The storage capacity of a matched filter array can be increased by superposing a number of target diffraction patterns at each individual location in the corresponding multiple holographic lens array during matched filter fabrication. All required target orientations and scale size views can be accommodated in this manner. The Fourier transform properties of coherently added target diffraction patterns are described in this paper. The composite input image for coherent addition of Fourier patterns consists of rotated and translated target views. The Fourier transform of the composite input is derived, and several properties are described. When the target array has radial symmetry, matched filter optimization can be easily carried out.
Binary phase-only filters (BPOFs) are a viable candidate for the replacement of matched filters in real-time image processing and pattern recognition applications. The original BPOFs were binarized versions of the real or imaginary parts of the Fourier transform. Recently, a filter has been proposed that is the binarized Hartley transform. In this paper, the noise performance of the binarized Hartley phase-only filter is analyzed and compared with other BPOFs as well as with the phase-only and matched filters. It is well known that the matched filter optimizes the signal-to-noise ratio. Further, it can be shown that the matched filter phase is the optimum phase-only filter. A bound on the BPOF signal-to-noise ratio relative to that of the phase-only filter is derived. Finally, the analysis is applied to the generalized form of the binarized Hartley transform.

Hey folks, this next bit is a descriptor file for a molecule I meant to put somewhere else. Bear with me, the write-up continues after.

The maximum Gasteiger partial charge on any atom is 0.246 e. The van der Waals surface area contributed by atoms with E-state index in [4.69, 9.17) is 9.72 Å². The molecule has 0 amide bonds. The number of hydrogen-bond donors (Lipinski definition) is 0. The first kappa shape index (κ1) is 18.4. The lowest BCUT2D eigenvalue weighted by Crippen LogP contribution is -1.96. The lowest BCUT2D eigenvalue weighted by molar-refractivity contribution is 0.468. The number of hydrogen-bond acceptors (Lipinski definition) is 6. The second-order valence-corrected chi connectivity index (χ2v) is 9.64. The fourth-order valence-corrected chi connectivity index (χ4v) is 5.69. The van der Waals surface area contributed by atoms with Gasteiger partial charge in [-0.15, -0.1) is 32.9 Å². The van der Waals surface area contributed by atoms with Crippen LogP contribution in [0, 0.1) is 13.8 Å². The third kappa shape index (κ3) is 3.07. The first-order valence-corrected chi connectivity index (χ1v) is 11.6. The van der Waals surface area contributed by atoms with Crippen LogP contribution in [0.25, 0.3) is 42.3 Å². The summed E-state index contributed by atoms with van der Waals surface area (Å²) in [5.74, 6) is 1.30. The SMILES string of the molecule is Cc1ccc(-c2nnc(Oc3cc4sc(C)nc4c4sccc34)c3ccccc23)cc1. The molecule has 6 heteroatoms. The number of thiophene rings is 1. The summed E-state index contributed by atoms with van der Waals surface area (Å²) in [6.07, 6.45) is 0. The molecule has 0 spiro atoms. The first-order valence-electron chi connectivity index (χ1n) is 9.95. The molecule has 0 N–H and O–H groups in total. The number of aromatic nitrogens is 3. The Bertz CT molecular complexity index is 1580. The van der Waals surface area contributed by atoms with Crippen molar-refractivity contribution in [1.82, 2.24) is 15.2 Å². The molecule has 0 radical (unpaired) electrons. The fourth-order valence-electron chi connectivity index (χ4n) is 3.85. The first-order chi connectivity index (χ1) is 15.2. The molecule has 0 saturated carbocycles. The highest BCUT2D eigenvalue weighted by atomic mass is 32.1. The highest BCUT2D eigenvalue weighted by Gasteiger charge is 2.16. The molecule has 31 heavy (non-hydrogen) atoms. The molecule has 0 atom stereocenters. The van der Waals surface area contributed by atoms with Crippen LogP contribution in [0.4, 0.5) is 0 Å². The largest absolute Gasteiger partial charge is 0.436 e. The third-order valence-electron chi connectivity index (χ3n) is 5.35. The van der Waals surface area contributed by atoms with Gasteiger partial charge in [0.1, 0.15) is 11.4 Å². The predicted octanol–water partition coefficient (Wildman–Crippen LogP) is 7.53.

A catadioptric Cassegrain optical system is described that permits simultaneous operation as an infrared (IR) imager and a millimeter wave (MMW) radar through a common aperture. Separation of IR and MMW focal points is achieved by use of suitable dichroic coatings and substrate materials. We have evaluated our design by building a prototype and measuring its performance in the laboratory, with particular attention given to isolating the degradation suffered by each mode due to the presence of the other. We present our test results and conclude from an analysis of the data that although our design is feasible, improvements are needed both in the design of the secondary element and in the technology for conductive dichroic coatings.
The system design of an automated meridian scanning photometer developed for the Canadian Auroral Network is described. The instrument operates unattended year round in an arctic environment. The instrument has considerable on-board processing capability for data analysis, communication functions, and fail-safe operation.
A deterministic approach is used to derive the total number of platforms, sensor elevation field of view, and sensor/space-object maximum range requirements for the preliminary design of space-based surveillance systems in polar orbits that provide continuous multiple global or polar cap above-the-horizon (ATH) viewing. These requirements are determined as a function of surveillance platform altitude, the minimum and maximum space object altitudes of interest, and the multiplicity of continuous global or polar cap ATH coverage desired. Example trade-offs are given for platform altitudes between 500 and 2500 km.
This paper presents some preliminary success in the computerizing of data reduction in shearography. Computerization is made possible by the introduction of a fringe carrier technique that removes the ambiguities in fringe interpretation. The technique is based on superposing a set of carrier fringes upon the deformation fringes. The resulting fringe pattern has monotonically increasing fringe orders, thereby allowing the fringe orders to be determined in a straightforward manner and without ambiguity. It is shown that the data deduction process can be computerized. The deformed carrier fringe pattern is digitized, and the displacement derivatives are then automatically deduced by means of digital image processing.
A high speed programmable fiber optic binary data generator is presented. Data generation is accomplished by time-multiplexing the outputs of a number of laser diodes. Programmability is achieved by individual control of each laser diode. A 500 Mbit/s RZ prototype that uses 32 laser diodes is presented along with experimental results of a 3.85 Gbit/s RZ four-channel system.